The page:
More from last year’s candidacy, in case it is of help to others who suffer so: a brief listing of readings from the world of ethnography with a special focus on cultural production studies and organizational ethnographic studies.

Alcoff, Linda (1992). The Problem of Speaking for Others. Cultural Critique, 20, 5-32.

Atkinson, P., Coffey, A., Delamont, S., Lofland, J., & Lofland, L. (Eds.). (2001). Handbook of ethnography. London: Sage.

Atkinson, P., Coffey, A., & Delamont. S. (1999). Ethnography: Post, Past and Present.Journal of Contemporary Ethnography 28(5).

Barley, S., & Kunda, G. (2001). Bringing work back in. Organization Science 12(1), 76 – 95

Brettell, C. (Ed). (1996). When they read what we write: The politics of ethnography. Westport: Bergin & Garvey.

Collins, J., & Lutz, C. (1993). Reading National Geographic. Chicago, IL: University of Chicago Press.

Conquergood, D. (1991). Rethinking ethnography: toward a critical cultural politics. Communication Monographs, 58, 179 – 194.

Conquergood, D. (2013). Performance as a moral act. Ethical Dimensions of the Ethnography of Performance. In Cultural struggles: performance, ethnography, praxis. D.

Conquergood, (Ed)Ann Arbor, MI: University of Michigan Press.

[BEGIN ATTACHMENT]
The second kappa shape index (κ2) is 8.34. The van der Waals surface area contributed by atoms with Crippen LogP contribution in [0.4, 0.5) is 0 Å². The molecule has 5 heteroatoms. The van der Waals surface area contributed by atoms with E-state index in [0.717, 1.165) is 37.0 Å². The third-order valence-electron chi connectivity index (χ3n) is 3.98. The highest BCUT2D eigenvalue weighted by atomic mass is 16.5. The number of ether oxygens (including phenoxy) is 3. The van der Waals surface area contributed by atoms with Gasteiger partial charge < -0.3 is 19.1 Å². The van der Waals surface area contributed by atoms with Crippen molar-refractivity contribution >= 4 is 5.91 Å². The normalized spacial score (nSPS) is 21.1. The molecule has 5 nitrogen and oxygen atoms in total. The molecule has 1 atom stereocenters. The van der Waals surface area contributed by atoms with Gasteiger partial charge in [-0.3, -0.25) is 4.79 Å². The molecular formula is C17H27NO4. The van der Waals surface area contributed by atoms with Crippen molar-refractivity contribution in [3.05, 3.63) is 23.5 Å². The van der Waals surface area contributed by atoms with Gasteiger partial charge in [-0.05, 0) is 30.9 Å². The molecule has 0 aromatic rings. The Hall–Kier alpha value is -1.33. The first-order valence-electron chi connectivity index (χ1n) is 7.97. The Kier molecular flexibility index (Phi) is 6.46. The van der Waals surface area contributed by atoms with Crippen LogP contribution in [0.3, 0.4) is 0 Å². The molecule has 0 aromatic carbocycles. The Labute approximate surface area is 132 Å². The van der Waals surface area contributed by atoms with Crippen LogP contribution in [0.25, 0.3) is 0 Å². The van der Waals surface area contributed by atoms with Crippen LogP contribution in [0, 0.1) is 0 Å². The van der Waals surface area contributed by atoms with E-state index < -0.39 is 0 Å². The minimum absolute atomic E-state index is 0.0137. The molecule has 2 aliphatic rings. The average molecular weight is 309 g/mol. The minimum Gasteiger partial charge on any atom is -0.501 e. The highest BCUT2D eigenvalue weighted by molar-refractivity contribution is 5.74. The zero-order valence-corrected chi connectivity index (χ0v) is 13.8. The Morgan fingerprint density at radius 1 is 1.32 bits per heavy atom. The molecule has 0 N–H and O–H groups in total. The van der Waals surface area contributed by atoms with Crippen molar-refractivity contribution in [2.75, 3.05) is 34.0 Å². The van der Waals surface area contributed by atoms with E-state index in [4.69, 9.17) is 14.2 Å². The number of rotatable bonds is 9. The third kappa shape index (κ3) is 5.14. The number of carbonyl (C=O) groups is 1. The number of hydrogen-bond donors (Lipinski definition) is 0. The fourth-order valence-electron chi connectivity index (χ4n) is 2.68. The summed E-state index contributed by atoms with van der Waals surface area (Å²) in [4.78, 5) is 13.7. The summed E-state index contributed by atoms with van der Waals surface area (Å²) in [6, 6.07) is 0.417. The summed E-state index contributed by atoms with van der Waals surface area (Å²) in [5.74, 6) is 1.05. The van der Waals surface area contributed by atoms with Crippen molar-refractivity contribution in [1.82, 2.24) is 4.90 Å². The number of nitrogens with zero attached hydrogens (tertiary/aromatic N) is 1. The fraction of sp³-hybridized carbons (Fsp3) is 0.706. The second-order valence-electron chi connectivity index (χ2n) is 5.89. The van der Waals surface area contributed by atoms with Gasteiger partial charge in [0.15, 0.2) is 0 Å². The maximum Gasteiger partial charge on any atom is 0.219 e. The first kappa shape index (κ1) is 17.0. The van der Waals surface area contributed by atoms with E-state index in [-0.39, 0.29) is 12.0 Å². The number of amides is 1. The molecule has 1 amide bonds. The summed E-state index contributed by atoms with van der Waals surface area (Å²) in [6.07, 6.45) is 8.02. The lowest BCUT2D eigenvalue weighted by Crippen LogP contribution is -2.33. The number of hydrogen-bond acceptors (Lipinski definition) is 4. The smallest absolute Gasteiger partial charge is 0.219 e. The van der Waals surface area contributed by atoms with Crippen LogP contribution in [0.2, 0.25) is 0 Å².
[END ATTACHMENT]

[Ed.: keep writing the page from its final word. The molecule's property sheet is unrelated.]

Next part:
Culyba, R., Heimer, C., & Coleman Petty, J. (2004). The ethnographic turn: Fact, fashion or fiction? Qualitative Sociology, 27(4), 365 – 389.

Cunliffe, A. (2010). Retelling tales of the field. In search of organizational ethnography 20 years on. Organizational Research Methods, 13(2), 224 – 239.

Davis, A. (2008). Investigating cultural producers. In M. Pickering (Ed.), Research methods for cultural studies. Edinburgh, UK: Edinburgh University Press. pp.53

Denzin, N. K. (2011) The SAGE handbook of qualitative research. (4th ed.). Thousand Oaks, CA: Sage Publications. Chapters: 17, 18, 28

Dornfeld, B. (1998). Producing public television, producing public culture. Princeton, NJ: Princeton University Press.

Down, S. (2012). A historiographical account of workplace and organizational ethnography. Journal of Organizational Ethnography, 1(1), 72-82.

Emerson, R., Fretz, R., & Shaw, L. (2011). Writing ethnographic field notes. (2nd ed.). Chicago, IL: University of Chicago Press.

Fine, G., & Morrill, C. (1997). Ethnographic contributions to organizational sociology. Sociological Methods & Research, 25(4).

Fine, G.; Morrill, C. &  Surianarian, S. (2009). Ethnography in Organizational Settings In D. Buchanan, A. Bryman, The SAGE handbook of organizational research methods. London, UK: SAGE. pp. 603

Geertz, C. (1973). The interpretation of cultures: Selected essays. New York, NY: Basic Books.